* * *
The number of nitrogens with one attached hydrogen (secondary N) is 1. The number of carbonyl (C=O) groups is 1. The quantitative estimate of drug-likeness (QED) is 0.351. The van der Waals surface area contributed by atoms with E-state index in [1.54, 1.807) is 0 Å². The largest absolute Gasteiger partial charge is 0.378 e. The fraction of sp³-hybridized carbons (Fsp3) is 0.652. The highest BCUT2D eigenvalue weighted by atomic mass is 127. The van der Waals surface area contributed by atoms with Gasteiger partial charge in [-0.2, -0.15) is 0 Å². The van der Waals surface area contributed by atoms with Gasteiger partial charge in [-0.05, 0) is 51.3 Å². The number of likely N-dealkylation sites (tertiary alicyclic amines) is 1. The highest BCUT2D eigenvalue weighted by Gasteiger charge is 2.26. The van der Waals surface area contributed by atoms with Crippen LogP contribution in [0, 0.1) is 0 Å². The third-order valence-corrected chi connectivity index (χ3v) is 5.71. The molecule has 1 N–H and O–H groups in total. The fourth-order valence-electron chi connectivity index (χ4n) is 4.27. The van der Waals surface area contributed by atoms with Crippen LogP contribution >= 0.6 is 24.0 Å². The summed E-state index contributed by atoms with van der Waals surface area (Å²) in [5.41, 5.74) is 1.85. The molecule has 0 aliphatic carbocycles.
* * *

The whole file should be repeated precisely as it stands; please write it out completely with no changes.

The number of nitrogens with one attached hydrogen (secondary N) is 1. The number of carbonyl (C=O) groups is 1. The quantitative estimate of drug-likeness (QED) is 0.351. The van der Waals surface area contributed by atoms with E-state index in [1.54, 1.807) is 0 Å². The largest absolute Gasteiger partial charge is 0.378 e. The fraction of sp³-hybridized carbons (Fsp3) is 0.652. The highest BCUT2D eigenvalue weighted by atomic mass is 127. The van der Waals surface area contributed by atoms with Gasteiger partial charge in [-0.2, -0.15) is 0 Å². The van der Waals surface area contributed by atoms with Gasteiger partial charge in [-0.05, 0) is 51.3 Å². The number of likely N-dealkylation sites (tertiary alicyclic amines) is 1. The highest BCUT2D eigenvalue weighted by Gasteiger charge is 2.26. The van der Waals surface area contributed by atoms with Crippen LogP contribution in [0, 0.1) is 0 Å². The third-order valence-corrected chi connectivity index (χ3v) is 5.71. The molecule has 1 N–H and O–H groups in total. The fourth-order valence-electron chi connectivity index (χ4n) is 4.27. The van der Waals surface area contributed by atoms with Crippen LogP contribution >= 0.6 is 24.0 Å². The summed E-state index contributed by atoms with van der Waals surface area (Å²) in [5.41, 5.74) is 1.85. The molecule has 0 aliphatic carbocycles.